Sunday, 1 May 2016

The oldest studio in Brum - reborn?

Pretty sure Frank didn't record here. I'll ask...
These are tough times for recording studios and their owners. The loss of Highbury Studio, announced last week, was a body blow. This is terrible news, especially hard on the visionary John Mostyn, who has poured his heart and soul into Birmingham's music scene for decades now, sometimes at great personal cost.  I salute John for his work, and I sincerely hope that, should he so choose, he returns to a field where he has done so much good. 

But other studios are in trouble too. The middle ground is being squeezed almost to death. Is not the right time to be starting up with a brand new facility? Some people think so. Rob Bruce, another Brum musicbiz veteran, certainly does. 

Tough all over

This century has not been kind to music makers in so many ways. The space between huge studios like Abbey Road, surviving on movie business and big budget work, and kids on bedroom laptops has never been narrower. Almost all of the vast studios have fallen by the wayside too, along with lavish mobile operations. Many studios now specialise, while others – like Magic Garden or Artisan - thrive through the exceptional skills of their owners. 

The cost of kit

Quick! Fetch me a pencil!
So why is this? One answer is kit: new digital kit is supremely affordable. It has reduced the entry-level cost in every field. Tech can change things for the better, certainly; but somehow we always seem to wind up paying a price somewhere else. 

It's a mixed picture. As I write, rumours are swirling around another very long-established name on Birmingham's music scene. I hope they are just that – rumours – but I'm not optimistic. On the other hand, The Twang have announced that their in-house studio will shortly be open for business. It already boasts an impressive list of clients from Birmingham's new music scene. So there is some hope. 

A rebirth

And in Kings Norton, one of the oldest names in Birmingham studios and rehearsals is planning a sort of rebirth. Rich Bitch used to be the name of a massive complex, set in a vast warehouse down an alleyway off the Bristol Road in Selly Oak, with dozens of rehearsal spaces and not one but two studios. Owner Rob Bruce cashed in on the massive expansion in the student population around Selly Oak a couple of years back, and closed the place down. The old factory building came down; student flats went up. It looks like he did very good business
Rob Bruce: A friend of mine said there was this old factory down the bottom of the village that had been up for sale for ages. I went and had a look. It was huge – ten thousand square feet. Went to the bank manager – in those days you could go in an talk to the bank manager, And he could make decisions. It helped that his daughter was a musician. And he said yes to a loan.
Was this to take on the lease or to buy the freehold?
To buy the freehold. 
How much was it, can I ask?
I had to knock them down a bit. But the place had been on the market for some time. A little bit over £50,000. 

The new new new logo
So that's how a semi-pro muso found himself in possession of what eventually was to become, decades later, very juicy real estate. Of course, fitting it out cost a whole lot more. When we met as he was closing things down, Rob was very downcast about emptying out the old place. Now, he's just as buzzed about starting up his new place. But it won't be called Ritch Bitch. This is the 21st century, and a terrible old 70s sexist name like Rich Bitch doesn't quite work. We'll be seeing the opening of RB Studios instead.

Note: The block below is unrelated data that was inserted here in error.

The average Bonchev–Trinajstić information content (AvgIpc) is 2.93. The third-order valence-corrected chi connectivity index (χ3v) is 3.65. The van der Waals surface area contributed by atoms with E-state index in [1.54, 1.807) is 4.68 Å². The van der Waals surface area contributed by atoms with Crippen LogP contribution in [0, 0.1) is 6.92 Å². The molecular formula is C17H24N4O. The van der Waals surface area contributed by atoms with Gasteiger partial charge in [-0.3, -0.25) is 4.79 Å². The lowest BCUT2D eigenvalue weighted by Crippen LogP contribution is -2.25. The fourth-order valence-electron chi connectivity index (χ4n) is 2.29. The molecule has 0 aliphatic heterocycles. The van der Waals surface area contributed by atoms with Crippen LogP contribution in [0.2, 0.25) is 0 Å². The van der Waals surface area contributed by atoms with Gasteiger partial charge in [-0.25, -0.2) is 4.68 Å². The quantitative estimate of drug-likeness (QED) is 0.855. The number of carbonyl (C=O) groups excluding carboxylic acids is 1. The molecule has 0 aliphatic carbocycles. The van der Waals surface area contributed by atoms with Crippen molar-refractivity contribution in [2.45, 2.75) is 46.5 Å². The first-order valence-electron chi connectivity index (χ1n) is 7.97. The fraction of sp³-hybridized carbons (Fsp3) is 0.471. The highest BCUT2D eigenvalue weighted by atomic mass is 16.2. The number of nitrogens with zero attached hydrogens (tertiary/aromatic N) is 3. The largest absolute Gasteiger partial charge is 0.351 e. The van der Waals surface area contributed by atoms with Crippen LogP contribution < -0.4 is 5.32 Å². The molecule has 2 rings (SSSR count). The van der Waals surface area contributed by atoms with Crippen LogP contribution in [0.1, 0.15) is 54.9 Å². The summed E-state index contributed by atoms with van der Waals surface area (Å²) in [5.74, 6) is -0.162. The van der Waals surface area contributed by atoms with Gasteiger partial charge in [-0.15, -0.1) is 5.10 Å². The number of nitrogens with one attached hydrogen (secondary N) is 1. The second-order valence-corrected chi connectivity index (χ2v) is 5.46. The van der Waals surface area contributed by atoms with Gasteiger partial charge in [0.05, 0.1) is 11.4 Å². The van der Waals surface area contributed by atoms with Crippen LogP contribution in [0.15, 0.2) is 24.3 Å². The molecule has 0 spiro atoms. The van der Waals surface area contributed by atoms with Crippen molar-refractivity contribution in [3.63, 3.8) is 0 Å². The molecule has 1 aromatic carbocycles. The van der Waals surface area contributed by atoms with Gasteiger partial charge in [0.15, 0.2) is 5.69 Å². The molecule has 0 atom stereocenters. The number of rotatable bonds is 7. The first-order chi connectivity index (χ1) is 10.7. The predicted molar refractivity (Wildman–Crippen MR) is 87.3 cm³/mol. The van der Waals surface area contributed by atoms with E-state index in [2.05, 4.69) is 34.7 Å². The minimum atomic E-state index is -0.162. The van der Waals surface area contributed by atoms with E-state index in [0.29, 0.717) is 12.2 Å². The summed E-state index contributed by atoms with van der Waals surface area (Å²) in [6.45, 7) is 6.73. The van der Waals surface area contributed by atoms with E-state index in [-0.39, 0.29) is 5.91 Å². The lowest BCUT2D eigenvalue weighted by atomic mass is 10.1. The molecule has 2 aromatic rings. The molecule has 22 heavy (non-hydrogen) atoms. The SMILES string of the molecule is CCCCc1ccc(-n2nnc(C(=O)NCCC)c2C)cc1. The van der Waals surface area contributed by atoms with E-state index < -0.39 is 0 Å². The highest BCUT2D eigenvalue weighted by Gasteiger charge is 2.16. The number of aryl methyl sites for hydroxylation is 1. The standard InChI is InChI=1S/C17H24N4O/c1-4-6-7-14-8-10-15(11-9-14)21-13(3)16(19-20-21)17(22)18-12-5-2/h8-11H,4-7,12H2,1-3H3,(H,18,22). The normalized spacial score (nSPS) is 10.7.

Rob: I was playing in a band in the 70s, called... Rich Bitch. And I had a little basement in the building where I ran my business – belts, bands and such. So that's wehere the name came from in the first place. 
Rob is building a new, smaller operation – fewer rehearsal rooms, and some lovely new kit. We talked in his warehouse. It's like an Aladdin's cave of kit: some brand new, some vintage – like a pair of massive 80s speakers from Abbey Road. And he's like a kid with a new toy. 

History is lovely, but it won't pay the bills 

There's a lot of history, notwithstanding the new sparkly toys. Rob's old place, starting in a basement with rudimentary kit recording onto cassettes, saw everybody who was anybody on the local scene come through the doors in the 70s. When he relocated and expanded, the client list got even wider.  
Rob: Most of the locals that you can think of came through the place: Ruby Turner, Steve Gibbons, Black Sabbath, ELO... I really can't remember them all. Phil Collins... Earth Wind and Fire. Steel Pulse. Several UB40 side projects... up until the present day, when we had The Twang, Editors....

A Princely brush with near-fame 

Rob: We nearly had Prince, about two months before I closed the old place down. But the room wasn't quite big enough for him. And there was a lot of things he wanted changing – certain flowers in the room, we had to import a certain water from France.  After a while I said 'Hang on, he's only here for four days. Do I want to through all this hassle?'
Such brushes with fame are what reputations are made of. Let's see who rocks up to RB studios when they finally open for business, hopefully in June. Fresh legends are there to be crafted. Maybe. Hope so. 

RBS/Rich Bitch Facebook page

Rob Bruce was my guest on Brum Radio's Big Wheels

See more music business and music tech posts on Radio To Go


Tue 3rd, 4pm: Big Wheels: RBS/Rich Bitch studios' Rob Bruce
Wed 4th, 11pm: Live and Local: Dan Whitehouse with Chris Cleverley at the Newhampton Arts Centre Wolverhampton.   Repeated Sat 7th, 11am. 

Fri 6th, 3 pm: Muso Takeover: Ryan Webb (Rhino and The Ranters)

After airing, these can be found on Brum Radio's Mixcloud page.

All Radio To Go shows are listed here


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